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Power Rankings: Can Jays make playoffs after an awful start?

by | Baseball Blogger
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Have the Blue Jays dug too deep a hole to make the postseason?

Believe it or not, even though it's still too early to start counting teams out, it's entirely possible the Jays are already cooked.

Over on Fangraphs.com, Dave Cameron compiled a list of teams in the past 10 years that had a winning percentage below .400 on May 1 and were at least seven games behind the division leader at the time (the Jays have a .370 winning percentage and are 8½ games out). The list included 30 teams. Only one -- the 2006 Twins -- made the playoffs.

That Twins team had a slow start from Johan Santana before he put things together and won his second AL Cy Young. Justin Morneau was awful in April, but went on to win the MVP. Francisco Liriano didn't start a game until May 19, and from then on he was 11-3 with a 1.92 ERA. There were several other reasons, but the basic takeaway was that Twins team was awesome and simply played horribly during April.

We saw another example of a real good team getting off to an awful start last season in the Angels. They were 7-15 early and even 18-25 in late May before getting hot. They would go 71-48 (.597, a 97-win pace) the rest of the way, finishing 89-73. That was not good enough to make the playoffs.

Another recent example of a real good team overcoming an awful stretch would be the 2005 Houston Astros. They started 8-7, but then lost 23 of their next 30 games, meaning on May 24 the Astros were 15-30. They would go 74-43 (.632, a 102-win pace) the remainder of the season, also finishing 89-73. Unlike the Angels, however, the Astros were fortunate enough to make the playoffs and even went all the way to the World Series.

But, like the Twins and Angels, those Astros were incredibly talented. Are the Blue Jays talented enough to go on a run like the above examples -- especially with Jose Reyes injured for a bit? I'm not so sure.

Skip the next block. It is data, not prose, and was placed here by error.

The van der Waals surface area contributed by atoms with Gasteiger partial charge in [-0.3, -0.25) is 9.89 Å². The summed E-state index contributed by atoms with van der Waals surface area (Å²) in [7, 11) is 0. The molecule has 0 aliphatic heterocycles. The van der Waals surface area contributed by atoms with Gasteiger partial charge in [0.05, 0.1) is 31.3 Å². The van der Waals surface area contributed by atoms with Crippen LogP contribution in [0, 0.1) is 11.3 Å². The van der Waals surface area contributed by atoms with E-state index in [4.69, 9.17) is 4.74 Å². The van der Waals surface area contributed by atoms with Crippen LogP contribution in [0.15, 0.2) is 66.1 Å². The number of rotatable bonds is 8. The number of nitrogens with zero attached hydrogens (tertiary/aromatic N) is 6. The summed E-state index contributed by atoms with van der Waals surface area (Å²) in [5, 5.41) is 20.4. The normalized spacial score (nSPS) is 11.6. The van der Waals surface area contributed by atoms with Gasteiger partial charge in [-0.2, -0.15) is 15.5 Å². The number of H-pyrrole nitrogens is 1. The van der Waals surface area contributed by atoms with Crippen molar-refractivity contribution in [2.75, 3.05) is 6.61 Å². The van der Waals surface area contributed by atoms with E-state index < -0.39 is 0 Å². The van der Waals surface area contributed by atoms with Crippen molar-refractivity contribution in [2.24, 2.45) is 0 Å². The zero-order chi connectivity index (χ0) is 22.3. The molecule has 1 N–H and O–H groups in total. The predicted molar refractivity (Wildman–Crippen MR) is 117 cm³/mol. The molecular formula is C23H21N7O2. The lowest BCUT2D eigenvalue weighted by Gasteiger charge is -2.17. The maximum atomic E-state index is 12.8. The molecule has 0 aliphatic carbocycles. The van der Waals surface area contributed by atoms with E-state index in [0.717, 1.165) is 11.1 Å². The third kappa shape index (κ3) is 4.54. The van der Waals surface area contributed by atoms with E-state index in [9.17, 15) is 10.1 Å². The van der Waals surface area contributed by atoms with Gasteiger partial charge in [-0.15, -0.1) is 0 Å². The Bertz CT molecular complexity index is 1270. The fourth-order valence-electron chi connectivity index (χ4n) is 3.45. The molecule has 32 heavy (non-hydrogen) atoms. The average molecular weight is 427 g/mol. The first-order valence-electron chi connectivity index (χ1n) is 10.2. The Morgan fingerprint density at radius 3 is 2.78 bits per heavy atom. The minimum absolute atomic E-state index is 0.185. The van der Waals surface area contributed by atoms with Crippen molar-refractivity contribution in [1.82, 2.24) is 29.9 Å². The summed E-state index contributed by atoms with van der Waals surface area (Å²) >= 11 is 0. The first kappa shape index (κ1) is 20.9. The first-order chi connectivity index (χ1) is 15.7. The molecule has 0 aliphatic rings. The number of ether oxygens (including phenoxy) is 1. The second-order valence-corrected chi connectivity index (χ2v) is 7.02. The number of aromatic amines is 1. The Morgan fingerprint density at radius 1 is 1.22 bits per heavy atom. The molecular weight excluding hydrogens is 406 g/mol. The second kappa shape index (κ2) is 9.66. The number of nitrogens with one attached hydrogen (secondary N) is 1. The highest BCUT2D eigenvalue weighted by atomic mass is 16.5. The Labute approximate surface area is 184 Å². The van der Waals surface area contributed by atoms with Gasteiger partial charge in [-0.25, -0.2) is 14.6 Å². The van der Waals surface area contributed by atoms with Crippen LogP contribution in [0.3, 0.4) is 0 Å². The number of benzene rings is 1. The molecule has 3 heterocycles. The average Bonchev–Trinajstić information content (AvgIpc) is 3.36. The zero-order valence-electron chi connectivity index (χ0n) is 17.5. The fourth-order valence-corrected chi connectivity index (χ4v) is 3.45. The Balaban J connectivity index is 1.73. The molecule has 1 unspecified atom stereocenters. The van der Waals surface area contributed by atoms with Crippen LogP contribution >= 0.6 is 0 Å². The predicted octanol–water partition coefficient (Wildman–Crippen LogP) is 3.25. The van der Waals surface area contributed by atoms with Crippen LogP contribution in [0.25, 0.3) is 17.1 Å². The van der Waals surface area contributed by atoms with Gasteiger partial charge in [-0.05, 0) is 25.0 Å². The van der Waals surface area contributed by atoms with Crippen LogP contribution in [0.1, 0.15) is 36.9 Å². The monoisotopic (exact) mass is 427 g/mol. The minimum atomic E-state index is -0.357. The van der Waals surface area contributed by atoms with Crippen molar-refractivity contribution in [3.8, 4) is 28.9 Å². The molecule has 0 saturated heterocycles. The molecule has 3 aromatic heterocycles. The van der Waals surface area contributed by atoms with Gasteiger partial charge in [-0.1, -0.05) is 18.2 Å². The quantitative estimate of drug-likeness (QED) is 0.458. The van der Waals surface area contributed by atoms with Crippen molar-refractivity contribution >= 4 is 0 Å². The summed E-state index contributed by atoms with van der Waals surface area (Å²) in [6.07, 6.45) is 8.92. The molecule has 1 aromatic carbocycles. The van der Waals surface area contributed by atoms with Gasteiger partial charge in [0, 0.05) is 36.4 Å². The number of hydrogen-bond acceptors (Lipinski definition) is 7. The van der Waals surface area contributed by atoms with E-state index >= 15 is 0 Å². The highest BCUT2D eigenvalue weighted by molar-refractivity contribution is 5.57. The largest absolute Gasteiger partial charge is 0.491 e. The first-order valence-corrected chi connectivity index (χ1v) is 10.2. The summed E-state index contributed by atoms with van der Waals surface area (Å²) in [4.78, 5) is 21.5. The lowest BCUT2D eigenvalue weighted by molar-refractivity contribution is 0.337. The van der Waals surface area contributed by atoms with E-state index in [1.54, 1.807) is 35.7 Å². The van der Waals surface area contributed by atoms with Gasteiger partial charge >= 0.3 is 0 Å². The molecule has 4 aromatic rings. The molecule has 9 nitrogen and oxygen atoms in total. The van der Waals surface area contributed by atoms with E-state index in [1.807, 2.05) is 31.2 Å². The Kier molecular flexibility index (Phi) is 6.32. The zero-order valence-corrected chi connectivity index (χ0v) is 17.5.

While I did predict the Jays to win the AL East, I also recognized heading into the season that there was significant room for shortfall with this group. Note what I said was a worst-case scenario in my preseason team preview:

"There are obvious areas where the wheels could totally fall off here. Reyes, Johnson and Morrow are injury risks, to various degrees. Which Melky are the Jays gonna get? What if Encarnacion's power surge last year was a fluke? What if Janssen spits the bit as closer and Santos can't regain pre-injury form? What if Romero is just as bad as he was last season? What if Lawrie's all-out style recklessly injures him? Rasmus and Lind are enigmas offensively as well. Dickey's old and last season's numbers are an outlier compared to the rest of his career. In the tough AL East, if everything that could possibly go wrong does, I could see the Blue Jays ending up in last place."

Yikes. That's pretty close, huh? The Blue Jays have enough talent to play much better baseball and jump back into contention. That much is obvious. Ultimately, though, my hunch is the roster pratfalls and the awful start are going to be too much to overcome this season and they'll again miss the playoffs.

Please feel free to contact me with comments either on Twitter (@MattSnyder27) or via email: matt.snyder@cbs.com. Remember, the rankings below aren't the standings. We have a standings page if that's your thing. These are a subjective rank of how I would order the best team to the worst team in baseball right now. Definitely feel free to disagree.

These were posted the morning of Wed., May 1. Any action coming after posting wasn't included here.

RANK TEAM MOVE (LW)
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